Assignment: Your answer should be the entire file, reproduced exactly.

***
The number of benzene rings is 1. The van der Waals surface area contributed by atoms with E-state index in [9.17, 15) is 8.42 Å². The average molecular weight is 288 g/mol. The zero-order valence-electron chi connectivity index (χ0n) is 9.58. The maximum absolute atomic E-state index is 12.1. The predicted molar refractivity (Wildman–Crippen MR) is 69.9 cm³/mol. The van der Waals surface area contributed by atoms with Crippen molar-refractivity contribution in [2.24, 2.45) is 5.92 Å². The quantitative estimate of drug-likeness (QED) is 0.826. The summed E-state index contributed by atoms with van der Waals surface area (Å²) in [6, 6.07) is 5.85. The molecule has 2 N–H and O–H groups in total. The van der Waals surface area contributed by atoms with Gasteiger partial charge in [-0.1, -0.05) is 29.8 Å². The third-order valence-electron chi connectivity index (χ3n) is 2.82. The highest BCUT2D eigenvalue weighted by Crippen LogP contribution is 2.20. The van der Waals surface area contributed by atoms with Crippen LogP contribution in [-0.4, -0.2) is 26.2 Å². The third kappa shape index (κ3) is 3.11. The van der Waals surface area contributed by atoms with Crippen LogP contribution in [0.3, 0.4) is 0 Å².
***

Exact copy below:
The number of benzene rings is 1. The van der Waals surface area contributed by atoms with E-state index in [9.17, 15) is 8.42 Å². The average molecular weight is 288 g/mol. The zero-order valence-electron chi connectivity index (χ0n) is 9.58. The maximum absolute atomic E-state index is 12.1. The predicted molar refractivity (Wildman–Crippen MR) is 69.9 cm³/mol. The van der Waals surface area contributed by atoms with Crippen molar-refractivity contribution in [2.24, 2.45) is 5.92 Å². The quantitative estimate of drug-likeness (QED) is 0.826. The summed E-state index contributed by atoms with van der Waals surface area (Å²) in [6, 6.07) is 5.85. The molecule has 2 N–H and O–H groups in total. The van der Waals surface area contributed by atoms with Gasteiger partial charge in [-0.1, -0.05) is 29.8 Å². The third-order valence-electron chi connectivity index (χ3n) is 2.82. The highest BCUT2D eigenvalue weighted by Crippen LogP contribution is 2.20. The van der Waals surface area contributed by atoms with Crippen LogP contribution in [-0.4, -0.2) is 26.2 Å². The third kappa shape index (κ3) is 3.11. The van der Waals surface area contributed by atoms with Crippen LogP contribution in [0.3, 0.4) is 0 Å².